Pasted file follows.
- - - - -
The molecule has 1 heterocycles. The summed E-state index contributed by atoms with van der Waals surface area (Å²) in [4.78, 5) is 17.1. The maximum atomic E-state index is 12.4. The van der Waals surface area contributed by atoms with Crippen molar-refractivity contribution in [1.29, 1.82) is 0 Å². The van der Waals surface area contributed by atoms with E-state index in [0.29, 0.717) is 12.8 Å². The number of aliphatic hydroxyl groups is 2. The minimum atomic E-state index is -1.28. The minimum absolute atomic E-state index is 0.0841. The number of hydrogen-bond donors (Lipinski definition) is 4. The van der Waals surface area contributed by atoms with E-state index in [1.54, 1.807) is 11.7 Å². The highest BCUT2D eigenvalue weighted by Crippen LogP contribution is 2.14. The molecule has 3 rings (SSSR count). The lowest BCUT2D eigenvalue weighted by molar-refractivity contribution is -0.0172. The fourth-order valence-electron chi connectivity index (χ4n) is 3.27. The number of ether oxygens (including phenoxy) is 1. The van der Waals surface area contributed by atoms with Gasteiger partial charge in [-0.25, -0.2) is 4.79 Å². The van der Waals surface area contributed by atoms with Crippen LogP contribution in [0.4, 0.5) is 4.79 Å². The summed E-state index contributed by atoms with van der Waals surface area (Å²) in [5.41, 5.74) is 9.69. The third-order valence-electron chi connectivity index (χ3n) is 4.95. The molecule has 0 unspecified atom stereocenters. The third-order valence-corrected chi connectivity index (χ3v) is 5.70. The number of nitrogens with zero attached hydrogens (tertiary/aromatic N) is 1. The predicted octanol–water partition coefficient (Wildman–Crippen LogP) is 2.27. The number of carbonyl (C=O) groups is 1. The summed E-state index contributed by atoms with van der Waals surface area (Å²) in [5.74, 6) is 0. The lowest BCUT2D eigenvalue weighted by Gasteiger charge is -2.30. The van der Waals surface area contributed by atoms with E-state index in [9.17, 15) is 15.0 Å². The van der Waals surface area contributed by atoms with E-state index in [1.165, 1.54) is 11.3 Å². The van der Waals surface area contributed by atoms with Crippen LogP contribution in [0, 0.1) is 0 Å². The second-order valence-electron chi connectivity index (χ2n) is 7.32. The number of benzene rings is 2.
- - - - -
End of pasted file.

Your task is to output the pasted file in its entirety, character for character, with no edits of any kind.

The molecule has 1 heterocycles. The summed E-state index contributed by atoms with van der Waals surface area (Å²) in [4.78, 5) is 17.1. The maximum atomic E-state index is 12.4. The van der Waals surface area contributed by atoms with Crippen molar-refractivity contribution in [1.29, 1.82) is 0 Å². The van der Waals surface area contributed by atoms with E-state index in [0.29, 0.717) is 12.8 Å². The number of aliphatic hydroxyl groups is 2. The minimum atomic E-state index is -1.28. The minimum absolute atomic E-state index is 0.0841. The number of hydrogen-bond donors (Lipinski definition) is 4. The van der Waals surface area contributed by atoms with E-state index in [1.54, 1.807) is 11.7 Å². The highest BCUT2D eigenvalue weighted by Crippen LogP contribution is 2.14. The molecule has 3 rings (SSSR count). The lowest BCUT2D eigenvalue weighted by molar-refractivity contribution is -0.0172. The fourth-order valence-electron chi connectivity index (χ4n) is 3.27. The number of ether oxygens (including phenoxy) is 1. The van der Waals surface area contributed by atoms with Gasteiger partial charge in [-0.25, -0.2) is 4.79 Å². The van der Waals surface area contributed by atoms with Crippen LogP contribution in [0.4, 0.5) is 4.79 Å². The summed E-state index contributed by atoms with van der Waals surface area (Å²) in [5.41, 5.74) is 9.69. The third-order valence-electron chi connectivity index (χ3n) is 4.95. The molecule has 0 unspecified atom stereocenters. The third-order valence-corrected chi connectivity index (χ3v) is 5.70. The number of nitrogens with zero attached hydrogens (tertiary/aromatic N) is 1. The predicted octanol–water partition coefficient (Wildman–Crippen LogP) is 2.27. The number of carbonyl (C=O) groups is 1. The summed E-state index contributed by atoms with van der Waals surface area (Å²) in [5.74, 6) is 0. The lowest BCUT2D eigenvalue weighted by Gasteiger charge is -2.30. The van der Waals surface area contributed by atoms with E-state index in [9.17, 15) is 15.0 Å². The van der Waals surface area contributed by atoms with E-state index in [1.165, 1.54) is 11.3 Å². The van der Waals surface area contributed by atoms with Crippen LogP contribution in [0, 0.1) is 0 Å². The second-order valence-electron chi connectivity index (χ2n) is 7.32. The number of benzene rings is 2.